In the regions of Arusha and Kilimanjaro, almost all farmers keep traditionally local chicken which give them a regular source of income at a lower cost. In recent years, new crossbreeds of laying hens have emerged in the agricultural landscape.
Aware of the performances and the economic potential of these new crossbreeds, but also of their cost, hygiene and feed requirements, 24 groups decided in 2016 to raise flocks of crossbred hens with their pilot farmers, with the objective of experiencing and possibly multiplying them for their members
Support to groups throughout the experiment
Thanks to the continuous support of field officers, farmers’ groups developed their projects. Several visits to chick providers gave poultry keepers all information about crossbreed’s characteristics to identify those best respond to their expectations. Then, with knowledge acquired during technical trainings, farmers defined their business plan, their production costs as well as responsibilities of every member.
Learning through practical
Implementation of farms was a rich learning experience. It is the case of Rebeca Mungure, pilot farmer and paravet*, who underlines the difficulties met with her fellow farmers for the feed supply:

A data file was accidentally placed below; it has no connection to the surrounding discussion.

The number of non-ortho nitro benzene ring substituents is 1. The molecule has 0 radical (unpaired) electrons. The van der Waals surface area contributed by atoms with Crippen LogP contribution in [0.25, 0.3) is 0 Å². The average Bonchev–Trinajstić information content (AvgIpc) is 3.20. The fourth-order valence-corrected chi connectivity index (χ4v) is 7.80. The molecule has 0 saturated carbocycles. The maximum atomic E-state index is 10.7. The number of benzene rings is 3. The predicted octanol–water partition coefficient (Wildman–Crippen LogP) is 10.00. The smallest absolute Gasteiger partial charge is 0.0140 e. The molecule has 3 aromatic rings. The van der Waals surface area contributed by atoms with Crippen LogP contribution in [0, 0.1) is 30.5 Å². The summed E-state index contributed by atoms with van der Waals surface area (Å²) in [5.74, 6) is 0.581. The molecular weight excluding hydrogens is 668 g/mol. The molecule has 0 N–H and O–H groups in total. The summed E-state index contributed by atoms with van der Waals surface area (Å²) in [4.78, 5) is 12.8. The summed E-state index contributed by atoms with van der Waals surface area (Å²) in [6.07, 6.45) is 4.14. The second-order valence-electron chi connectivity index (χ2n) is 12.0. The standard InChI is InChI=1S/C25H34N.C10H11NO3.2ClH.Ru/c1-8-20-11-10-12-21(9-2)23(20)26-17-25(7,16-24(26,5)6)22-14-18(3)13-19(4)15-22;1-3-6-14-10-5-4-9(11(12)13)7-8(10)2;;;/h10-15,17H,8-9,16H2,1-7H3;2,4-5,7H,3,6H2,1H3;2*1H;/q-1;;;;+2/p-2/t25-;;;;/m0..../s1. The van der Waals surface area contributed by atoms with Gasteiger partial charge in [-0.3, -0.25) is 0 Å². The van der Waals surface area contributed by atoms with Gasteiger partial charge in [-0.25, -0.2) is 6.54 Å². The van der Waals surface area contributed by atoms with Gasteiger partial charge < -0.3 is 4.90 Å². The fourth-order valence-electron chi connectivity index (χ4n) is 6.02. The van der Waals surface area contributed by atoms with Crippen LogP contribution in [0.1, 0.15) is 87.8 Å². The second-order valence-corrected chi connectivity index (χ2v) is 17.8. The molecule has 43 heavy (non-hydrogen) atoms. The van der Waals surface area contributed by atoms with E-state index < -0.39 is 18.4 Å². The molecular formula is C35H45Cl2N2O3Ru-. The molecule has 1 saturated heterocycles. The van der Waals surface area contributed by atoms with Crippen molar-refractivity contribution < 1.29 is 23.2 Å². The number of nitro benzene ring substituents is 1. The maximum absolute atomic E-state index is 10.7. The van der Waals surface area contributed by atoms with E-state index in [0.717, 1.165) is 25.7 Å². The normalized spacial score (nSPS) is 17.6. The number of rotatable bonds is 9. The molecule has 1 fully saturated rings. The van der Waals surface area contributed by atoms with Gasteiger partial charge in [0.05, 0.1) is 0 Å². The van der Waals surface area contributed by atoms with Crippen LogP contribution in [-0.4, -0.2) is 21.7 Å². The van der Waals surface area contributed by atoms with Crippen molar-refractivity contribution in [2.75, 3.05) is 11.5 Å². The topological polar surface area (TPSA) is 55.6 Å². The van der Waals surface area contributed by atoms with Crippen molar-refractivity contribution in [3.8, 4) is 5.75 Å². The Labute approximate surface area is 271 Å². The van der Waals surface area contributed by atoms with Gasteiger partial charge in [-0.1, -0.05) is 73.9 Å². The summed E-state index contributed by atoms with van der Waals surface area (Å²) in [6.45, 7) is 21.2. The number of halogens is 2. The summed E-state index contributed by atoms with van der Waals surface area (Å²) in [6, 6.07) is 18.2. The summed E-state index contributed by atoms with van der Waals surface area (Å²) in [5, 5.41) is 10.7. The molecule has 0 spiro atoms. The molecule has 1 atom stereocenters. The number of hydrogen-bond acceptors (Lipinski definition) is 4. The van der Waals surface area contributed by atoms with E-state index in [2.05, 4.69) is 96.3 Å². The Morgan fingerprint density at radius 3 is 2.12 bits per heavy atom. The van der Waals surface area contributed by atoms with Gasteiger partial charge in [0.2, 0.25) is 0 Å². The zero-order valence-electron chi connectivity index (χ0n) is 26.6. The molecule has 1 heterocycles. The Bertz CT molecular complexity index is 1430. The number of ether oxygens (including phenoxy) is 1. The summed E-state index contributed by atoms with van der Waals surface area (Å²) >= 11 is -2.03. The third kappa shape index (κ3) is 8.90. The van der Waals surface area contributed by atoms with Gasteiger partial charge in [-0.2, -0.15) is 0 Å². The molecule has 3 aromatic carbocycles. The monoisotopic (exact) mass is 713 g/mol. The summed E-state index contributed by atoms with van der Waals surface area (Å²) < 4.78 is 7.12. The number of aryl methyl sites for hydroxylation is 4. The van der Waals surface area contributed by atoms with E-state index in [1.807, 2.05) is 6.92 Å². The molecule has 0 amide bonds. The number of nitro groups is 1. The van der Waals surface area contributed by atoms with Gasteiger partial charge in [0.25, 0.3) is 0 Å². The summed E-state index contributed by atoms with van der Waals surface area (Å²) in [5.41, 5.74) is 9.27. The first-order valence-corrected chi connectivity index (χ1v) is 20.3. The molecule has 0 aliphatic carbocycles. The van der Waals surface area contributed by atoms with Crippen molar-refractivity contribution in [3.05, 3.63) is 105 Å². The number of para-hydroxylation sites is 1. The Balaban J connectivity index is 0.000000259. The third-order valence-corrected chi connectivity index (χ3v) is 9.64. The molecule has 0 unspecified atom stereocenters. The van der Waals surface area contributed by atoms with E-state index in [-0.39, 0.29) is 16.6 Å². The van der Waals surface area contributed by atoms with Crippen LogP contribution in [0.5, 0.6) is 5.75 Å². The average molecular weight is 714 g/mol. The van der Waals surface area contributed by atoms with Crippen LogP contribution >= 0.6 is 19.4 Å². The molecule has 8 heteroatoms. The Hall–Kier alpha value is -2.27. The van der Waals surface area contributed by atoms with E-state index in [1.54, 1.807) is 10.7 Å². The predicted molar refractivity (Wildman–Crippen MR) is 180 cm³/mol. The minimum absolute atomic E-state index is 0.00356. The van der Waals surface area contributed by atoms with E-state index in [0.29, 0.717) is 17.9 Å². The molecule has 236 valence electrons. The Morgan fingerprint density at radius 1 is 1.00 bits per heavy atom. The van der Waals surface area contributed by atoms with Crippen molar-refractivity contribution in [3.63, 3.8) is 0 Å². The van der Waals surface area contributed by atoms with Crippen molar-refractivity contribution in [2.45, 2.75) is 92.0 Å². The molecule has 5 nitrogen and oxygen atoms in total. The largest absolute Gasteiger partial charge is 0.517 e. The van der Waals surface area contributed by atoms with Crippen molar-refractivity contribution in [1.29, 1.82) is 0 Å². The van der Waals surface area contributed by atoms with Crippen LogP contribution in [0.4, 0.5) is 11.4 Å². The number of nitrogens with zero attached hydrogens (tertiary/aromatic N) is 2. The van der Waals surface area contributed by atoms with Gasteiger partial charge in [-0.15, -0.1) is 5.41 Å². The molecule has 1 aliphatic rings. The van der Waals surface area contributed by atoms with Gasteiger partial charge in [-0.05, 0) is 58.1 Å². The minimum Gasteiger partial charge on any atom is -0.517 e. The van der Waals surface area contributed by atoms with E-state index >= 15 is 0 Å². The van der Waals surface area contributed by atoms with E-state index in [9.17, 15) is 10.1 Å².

‘crossbred hens consume much more than local ones! To reduce the cost, we prepare ourselves feed with ingredients bought separately or produced on our farms. Like this, we reduced feed cost more than 30 % while controlling the quality’
On her side, Mama Ndosi, also pilot farmer, faced mortality problems with the first chicks produced:
‘In spite of a good hygiene condition, we lost more than half of the first batch. We identified with our field officer that these new breeds are particularly sensitive to water quality. Since I boil it, we almost have no loss of chicks anymore.’
Towards the development of services to farmers …
After seeing for themselves performances as well as technical constraints of these crossbreeds, numerous members wish to make the leap and start their farm. Thus, 14 groups developed their own system to provide chicks to their members.
‘As soon as other members are ready, I incubate eggs with my local hens, explains Rebeca. Then, I assist them for vaccinations and for treatments if any complications. The rest of the time, eggs are sold to cover feed costs.’
Facing increasing demand, some chicken keepers as Mama Ndosi begins to set up their own service.
‘Now that I feel competent to rear crossbred chicks, I invested in an incubator for 50 eggs, what give me the possibility to supply a larger number of farmers in the village.’
*Since 2015, 28 groups’ members were trained as paravets to strengthen the animal health service in the regions of Arusha and Kilimanjaro. Their main mission is to ensure diseases prevention by assisting livestock keepers on hygiene, feeding, pest control and vaccination of animals.